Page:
Lehman: The Razor’s Edge
This was originally published @Going Concern on September 16, 2009.
When competing hypotheses are equal in other respects, the principle inherent in Occam’s Razor recommends selection of the hypothesis that introduces the fewest assumptions and postulates the fewest entities while still sufficiently answering the question.
Should the government have bailed Lehman out?
What regulatory reforms can prevent another “financial crisis”?
Brad Hintz, a CFO of Lehman in the late ’90s told Reuters, “It was a series of small steps — rising leverage, retention of risky positions, delay of raising capital and reliance on ‘hot money’ for financing…”
All those things contributed to the untenable position Lehman found itself in by the end of the summer of 2008. But the thousands of column inches devoted to trenchant, complex analysis from financial media pundits is a bit more mental masturbation than we need.
On May 21, 2008, David Einhorn told a New York crowd that he was short Lehman Brothers stock because he remained skeptical about their accounting.
On June 4th, 2008, the NYT tells us that Lehman’s CFO,”…Ms. Callan, 42, spent an hour on the phone with Mr. Einhorn answering questions before his speech. Afterwards, she found herself rebutting some of his assertions to investors.”
I think the problem was obvious:
“Unlike Lehman’s two previous CFOs, Ms. Callan isn’t an accountant and had never worked in the finance department…She receives a slimmer daily financial summary than her predecessors, relying more on data from the trading-floor contacts built during her 13-year Lehman career. ‘We have a lot of great finance people here,’ she says.”
Ms. Callan imploded on June 12th.
Lehman’s subsequent CFO was a McKinsey consultant. I bet the May 12, 2008 hour-long conversation between Einhorn and Callan went something like this:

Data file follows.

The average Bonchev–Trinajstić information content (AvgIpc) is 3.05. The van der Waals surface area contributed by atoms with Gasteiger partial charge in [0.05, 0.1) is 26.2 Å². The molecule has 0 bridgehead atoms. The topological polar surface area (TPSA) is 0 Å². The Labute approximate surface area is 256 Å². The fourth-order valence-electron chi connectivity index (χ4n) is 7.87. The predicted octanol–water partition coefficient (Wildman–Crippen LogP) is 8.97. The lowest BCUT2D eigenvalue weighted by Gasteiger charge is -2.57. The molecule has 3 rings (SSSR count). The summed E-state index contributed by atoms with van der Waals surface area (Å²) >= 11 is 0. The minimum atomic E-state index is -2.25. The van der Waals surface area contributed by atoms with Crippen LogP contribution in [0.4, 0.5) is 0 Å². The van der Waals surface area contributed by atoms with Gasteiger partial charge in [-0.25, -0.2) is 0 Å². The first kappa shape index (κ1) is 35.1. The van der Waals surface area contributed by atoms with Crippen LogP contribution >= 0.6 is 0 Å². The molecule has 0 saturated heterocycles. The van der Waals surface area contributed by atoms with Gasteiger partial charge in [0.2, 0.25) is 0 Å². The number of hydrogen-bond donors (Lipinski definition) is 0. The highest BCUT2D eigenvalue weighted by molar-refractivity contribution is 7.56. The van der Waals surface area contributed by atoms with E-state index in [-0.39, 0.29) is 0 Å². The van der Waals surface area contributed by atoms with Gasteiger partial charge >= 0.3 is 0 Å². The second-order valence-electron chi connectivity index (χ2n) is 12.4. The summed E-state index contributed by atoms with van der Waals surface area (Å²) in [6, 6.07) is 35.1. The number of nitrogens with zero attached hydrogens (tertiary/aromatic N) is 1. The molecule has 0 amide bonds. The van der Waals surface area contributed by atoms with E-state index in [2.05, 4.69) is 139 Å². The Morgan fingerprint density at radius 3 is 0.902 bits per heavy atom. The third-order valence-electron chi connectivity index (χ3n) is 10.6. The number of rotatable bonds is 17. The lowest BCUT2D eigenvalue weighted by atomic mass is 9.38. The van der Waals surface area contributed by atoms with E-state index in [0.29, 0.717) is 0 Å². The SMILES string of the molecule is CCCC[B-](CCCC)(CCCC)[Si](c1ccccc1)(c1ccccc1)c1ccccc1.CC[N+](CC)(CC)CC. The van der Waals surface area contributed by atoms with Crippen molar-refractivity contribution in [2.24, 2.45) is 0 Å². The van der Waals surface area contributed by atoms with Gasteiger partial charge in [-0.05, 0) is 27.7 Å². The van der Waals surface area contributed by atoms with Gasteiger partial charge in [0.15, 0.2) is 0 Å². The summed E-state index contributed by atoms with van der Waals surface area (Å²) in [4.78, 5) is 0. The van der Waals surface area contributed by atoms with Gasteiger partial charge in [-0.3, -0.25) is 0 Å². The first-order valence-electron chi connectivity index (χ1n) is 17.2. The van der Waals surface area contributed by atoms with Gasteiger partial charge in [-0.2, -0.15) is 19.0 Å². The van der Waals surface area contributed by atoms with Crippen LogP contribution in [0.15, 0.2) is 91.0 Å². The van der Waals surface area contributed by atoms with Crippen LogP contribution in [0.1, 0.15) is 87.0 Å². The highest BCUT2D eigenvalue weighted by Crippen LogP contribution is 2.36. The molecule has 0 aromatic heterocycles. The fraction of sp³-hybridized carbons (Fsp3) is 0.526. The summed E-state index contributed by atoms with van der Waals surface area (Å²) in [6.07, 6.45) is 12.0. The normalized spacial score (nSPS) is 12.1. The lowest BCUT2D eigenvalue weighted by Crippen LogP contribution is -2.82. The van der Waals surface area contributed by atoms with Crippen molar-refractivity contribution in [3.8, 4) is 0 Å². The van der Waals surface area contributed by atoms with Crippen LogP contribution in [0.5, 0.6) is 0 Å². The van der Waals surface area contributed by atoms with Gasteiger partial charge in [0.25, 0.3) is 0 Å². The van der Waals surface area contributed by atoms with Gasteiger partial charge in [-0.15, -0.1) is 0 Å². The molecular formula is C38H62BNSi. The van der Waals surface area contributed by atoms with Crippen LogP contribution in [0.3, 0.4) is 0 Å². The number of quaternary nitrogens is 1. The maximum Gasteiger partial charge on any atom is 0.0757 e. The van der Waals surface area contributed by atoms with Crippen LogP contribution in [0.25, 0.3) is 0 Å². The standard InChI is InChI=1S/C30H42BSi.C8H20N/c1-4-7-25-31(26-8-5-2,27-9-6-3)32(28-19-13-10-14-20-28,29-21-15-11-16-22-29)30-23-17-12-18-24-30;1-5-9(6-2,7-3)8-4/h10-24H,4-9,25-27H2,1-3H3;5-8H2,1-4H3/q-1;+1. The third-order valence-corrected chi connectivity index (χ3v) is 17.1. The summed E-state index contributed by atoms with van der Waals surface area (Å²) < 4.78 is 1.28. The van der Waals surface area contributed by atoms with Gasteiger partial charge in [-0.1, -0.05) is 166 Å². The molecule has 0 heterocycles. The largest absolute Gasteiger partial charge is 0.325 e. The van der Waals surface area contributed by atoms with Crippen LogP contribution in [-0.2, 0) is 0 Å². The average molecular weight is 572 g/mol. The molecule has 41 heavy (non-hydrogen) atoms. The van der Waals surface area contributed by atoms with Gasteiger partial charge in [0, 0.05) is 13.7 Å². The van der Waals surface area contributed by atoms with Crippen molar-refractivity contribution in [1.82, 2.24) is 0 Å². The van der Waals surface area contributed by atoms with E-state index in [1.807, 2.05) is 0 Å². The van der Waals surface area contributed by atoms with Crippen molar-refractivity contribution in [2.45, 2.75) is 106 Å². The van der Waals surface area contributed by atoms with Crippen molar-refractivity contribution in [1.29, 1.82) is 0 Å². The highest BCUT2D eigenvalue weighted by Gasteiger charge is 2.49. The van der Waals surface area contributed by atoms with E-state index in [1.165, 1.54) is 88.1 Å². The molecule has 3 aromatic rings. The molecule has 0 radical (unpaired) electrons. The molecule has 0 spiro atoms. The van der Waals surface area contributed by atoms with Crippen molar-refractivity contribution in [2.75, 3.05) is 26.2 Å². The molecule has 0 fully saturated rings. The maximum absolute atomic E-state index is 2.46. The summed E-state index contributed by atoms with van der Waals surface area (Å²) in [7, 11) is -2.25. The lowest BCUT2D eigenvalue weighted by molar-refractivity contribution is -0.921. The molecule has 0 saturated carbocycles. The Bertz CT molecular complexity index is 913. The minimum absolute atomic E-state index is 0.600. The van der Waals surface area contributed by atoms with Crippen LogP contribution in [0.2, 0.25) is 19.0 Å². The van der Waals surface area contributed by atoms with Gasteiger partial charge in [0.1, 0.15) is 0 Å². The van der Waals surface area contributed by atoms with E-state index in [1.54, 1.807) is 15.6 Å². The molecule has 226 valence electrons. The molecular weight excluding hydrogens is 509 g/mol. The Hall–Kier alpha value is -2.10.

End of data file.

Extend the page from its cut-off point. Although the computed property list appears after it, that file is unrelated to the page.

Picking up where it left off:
Einhorn: Erin, I’m concerned about the low level of reserves you’ve made for the non-investment grade CDOs.
Callan: Oh, David. Finance told me we’re cool. The auditors have given their blessing. You need to get out more. There’s a trunk show at Prada. Want to go?
Einhorn: But Erin, Lehman should be more transparent on earnings calls. Why did the 10Q disclose higher Level 3 assets?
Callan: Whatever. I just read the IR script. Just a sec, my personal shopper is at the door
and the maid is making espresso… … …Ok, I’m back. Tell me again about Level 3 assets. No value? But we’re Lehman!
Einhorn: Erin, I don’t think you get it. Crap is piling up. You’re going to open the door and instead of Felipe with a delivery from Jimmy Choo it’s going to be a shitstorm.
Callan: David. I am not amused. Louboutins, dear. Choo’s? Really. So street. And not in the fun way.
Einhorn: Erin, what is EY telling you? Aren’t they waving FAS 157 red flags? How can they sign off on these financial statements?
Callan: Are you kidding me, David? I’ve never even met the EY dweebs. They wear “off the rack”. What if someone took a photo of us? Icky. The bookkeepers talk to them. Is FAS 157 that new private club in SoHo? Take me. But you have to promise dress up a bit.
Einhorn is now shorting Moody’s.
Maybe you should listen to him this time.
Trackbacks & Pingbacks
[…] sake of keeping a lucrative client. EY may have done the same to hold onto Lehman. Certainly the long, lucrative relationship between EY and Lehman paints a similar picture of mercenary […]
Comments are closed.